The brutal images depict a black South African schoolboy being stripped naked by a group of white teenagers, then being tied to a bed and sexually assaulted with a toothbrush and mop handle as they hurl racist slurs.
Photos of the incident at a high school in South Africa's Northwest province – with the victim and alleged assailants identified – appeared on the front page of a local newspaper, the Diamond Fields Advertiser. Video has also been posted.
On Friday, four suspects, aged 14 to 19, appeared in court to answer to what the director of the South African Institute of Race Relations, Frans Cronje, has labeled "a new low for race relations."
More than two decades after the end of apartheid, the South African Human Rights Commission, which receives about 500 cases of racist abuse or attacks annually, has reported a disturbing upsurge in cases at universities and elsewhere.
In a Cape Town court Friday, André van Deventer, 36, was sentenced to two years under house arrest for spitting on a 50-year-old black female domestic servant and using a racist slur.
Last month, Talana-Jo Huysamer, 23, of Capetown, was charged with assault for Tasering a woman and using a racist slur. Also last month, a group of black parents at a Pretoria private school alleged that classes were being segregated by race.
As images have spread of the high school dormitory attack, anger has intensified due to some people on social media dismissing it as no more than a brutal school "initiation" of a new student.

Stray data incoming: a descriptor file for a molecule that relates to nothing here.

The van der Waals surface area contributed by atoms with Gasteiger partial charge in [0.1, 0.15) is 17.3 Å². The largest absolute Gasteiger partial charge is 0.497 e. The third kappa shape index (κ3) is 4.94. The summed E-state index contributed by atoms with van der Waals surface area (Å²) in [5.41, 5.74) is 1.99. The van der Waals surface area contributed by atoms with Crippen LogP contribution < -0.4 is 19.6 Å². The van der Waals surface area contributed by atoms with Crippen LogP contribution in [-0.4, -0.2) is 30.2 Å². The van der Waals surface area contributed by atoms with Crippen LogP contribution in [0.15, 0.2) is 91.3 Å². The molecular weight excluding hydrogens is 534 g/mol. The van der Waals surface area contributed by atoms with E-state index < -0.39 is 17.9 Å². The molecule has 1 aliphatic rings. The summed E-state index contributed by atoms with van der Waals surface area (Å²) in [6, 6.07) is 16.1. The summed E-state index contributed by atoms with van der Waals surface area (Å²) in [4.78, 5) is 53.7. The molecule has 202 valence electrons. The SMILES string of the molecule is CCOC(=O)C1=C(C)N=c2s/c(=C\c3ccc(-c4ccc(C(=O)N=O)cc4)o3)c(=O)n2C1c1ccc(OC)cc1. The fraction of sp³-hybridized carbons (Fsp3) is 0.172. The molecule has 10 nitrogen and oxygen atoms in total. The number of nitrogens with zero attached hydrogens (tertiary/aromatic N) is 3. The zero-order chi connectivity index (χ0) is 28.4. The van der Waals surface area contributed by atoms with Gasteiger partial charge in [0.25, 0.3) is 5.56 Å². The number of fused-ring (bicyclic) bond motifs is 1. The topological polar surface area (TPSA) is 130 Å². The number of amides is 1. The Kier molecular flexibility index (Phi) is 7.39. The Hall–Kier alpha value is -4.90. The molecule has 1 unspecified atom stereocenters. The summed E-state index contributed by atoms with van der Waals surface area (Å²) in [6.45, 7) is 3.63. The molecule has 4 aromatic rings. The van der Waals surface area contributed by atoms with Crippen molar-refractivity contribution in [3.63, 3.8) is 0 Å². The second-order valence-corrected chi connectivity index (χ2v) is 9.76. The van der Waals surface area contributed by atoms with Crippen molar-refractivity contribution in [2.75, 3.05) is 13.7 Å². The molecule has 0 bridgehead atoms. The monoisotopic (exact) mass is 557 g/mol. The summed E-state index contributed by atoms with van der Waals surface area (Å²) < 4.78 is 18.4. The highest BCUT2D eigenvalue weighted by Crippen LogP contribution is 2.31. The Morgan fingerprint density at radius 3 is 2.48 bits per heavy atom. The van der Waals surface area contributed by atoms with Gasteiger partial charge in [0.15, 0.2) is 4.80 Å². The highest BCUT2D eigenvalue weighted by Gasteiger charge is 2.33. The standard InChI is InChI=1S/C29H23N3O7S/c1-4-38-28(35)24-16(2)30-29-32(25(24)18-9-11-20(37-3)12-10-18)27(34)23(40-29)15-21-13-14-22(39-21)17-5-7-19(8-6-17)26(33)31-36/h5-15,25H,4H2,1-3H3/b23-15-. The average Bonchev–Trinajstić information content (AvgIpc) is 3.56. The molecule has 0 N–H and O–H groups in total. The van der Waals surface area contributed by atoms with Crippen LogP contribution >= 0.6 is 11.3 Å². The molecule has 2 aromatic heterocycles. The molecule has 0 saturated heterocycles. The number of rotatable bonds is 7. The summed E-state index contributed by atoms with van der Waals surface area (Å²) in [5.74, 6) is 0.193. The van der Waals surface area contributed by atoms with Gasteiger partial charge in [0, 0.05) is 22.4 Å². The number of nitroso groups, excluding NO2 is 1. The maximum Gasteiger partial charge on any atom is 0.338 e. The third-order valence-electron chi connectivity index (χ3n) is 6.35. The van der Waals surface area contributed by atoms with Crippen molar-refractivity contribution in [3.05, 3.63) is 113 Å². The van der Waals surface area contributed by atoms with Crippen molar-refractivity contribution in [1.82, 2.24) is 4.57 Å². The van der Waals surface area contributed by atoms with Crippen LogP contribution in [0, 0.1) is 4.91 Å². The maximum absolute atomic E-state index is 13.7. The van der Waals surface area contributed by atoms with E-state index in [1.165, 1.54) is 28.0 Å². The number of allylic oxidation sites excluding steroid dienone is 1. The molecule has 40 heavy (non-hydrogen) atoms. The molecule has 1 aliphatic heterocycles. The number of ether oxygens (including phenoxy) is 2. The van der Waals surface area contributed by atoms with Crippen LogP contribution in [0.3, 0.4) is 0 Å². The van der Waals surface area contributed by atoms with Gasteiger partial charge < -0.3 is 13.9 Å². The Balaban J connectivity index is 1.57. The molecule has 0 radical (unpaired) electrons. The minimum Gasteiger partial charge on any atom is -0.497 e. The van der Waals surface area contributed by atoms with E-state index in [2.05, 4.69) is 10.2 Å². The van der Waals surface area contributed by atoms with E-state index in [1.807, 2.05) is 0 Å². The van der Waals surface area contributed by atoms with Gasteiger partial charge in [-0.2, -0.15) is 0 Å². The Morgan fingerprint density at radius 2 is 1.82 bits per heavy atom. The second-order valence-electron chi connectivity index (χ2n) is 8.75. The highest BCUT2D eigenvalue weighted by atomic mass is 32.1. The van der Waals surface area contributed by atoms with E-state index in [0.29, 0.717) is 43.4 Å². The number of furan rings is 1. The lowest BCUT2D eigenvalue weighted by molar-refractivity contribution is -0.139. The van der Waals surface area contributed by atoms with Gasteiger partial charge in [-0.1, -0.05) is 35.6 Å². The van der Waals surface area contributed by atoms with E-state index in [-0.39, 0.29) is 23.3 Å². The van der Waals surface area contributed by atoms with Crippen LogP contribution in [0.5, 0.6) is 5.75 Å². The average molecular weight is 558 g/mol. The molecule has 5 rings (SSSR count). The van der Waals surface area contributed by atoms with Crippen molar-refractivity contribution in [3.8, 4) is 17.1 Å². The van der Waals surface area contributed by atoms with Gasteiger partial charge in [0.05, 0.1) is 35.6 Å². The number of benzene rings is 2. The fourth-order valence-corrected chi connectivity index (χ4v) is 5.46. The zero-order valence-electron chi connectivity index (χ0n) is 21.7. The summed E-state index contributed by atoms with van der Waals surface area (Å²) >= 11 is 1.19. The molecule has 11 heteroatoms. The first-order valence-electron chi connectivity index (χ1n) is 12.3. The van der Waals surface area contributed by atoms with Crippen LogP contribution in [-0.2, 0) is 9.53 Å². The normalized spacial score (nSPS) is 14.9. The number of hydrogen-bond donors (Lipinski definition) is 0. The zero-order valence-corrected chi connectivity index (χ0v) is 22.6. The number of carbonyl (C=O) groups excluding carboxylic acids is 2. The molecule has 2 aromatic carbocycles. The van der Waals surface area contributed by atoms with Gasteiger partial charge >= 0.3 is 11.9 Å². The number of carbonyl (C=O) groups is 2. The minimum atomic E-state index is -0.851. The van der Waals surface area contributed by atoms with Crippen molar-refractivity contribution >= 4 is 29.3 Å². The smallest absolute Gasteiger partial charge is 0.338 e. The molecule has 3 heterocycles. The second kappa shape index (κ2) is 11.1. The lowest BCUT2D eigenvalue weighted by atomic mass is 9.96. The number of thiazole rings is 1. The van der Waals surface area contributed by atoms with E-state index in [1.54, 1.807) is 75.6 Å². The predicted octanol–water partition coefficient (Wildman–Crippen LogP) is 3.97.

The video shows a youngster weeping and screaming, while several other boys laugh as they shave him and smear him with shaving cream.
The victim's mother told the Diamond Fields Advertiser said her son was initially ordered to do push-ups.
"He then got down and did the push-ups but another learner then hit him with a pipe. My son then told the child to stop hitting him. The instigator then took the pipe and hit him. My son got up and went to his room."
She said the pupils followed her son to his room before proceeding with the attack.
Cronje called for the harshest possible sanctions to be applied.
"Serious questions must be asked of parents – how did they raise their children," the institute tweeted. "Equally serious questions asked of school – what value systems are instilled in pupils."
Regional education director Grizelda Cjiekella-Lecholo said, "This type of behavior is un-African, inhumane and does not belong in our schooling system. I am going to ensure that these boys face the full might of our due process and the law."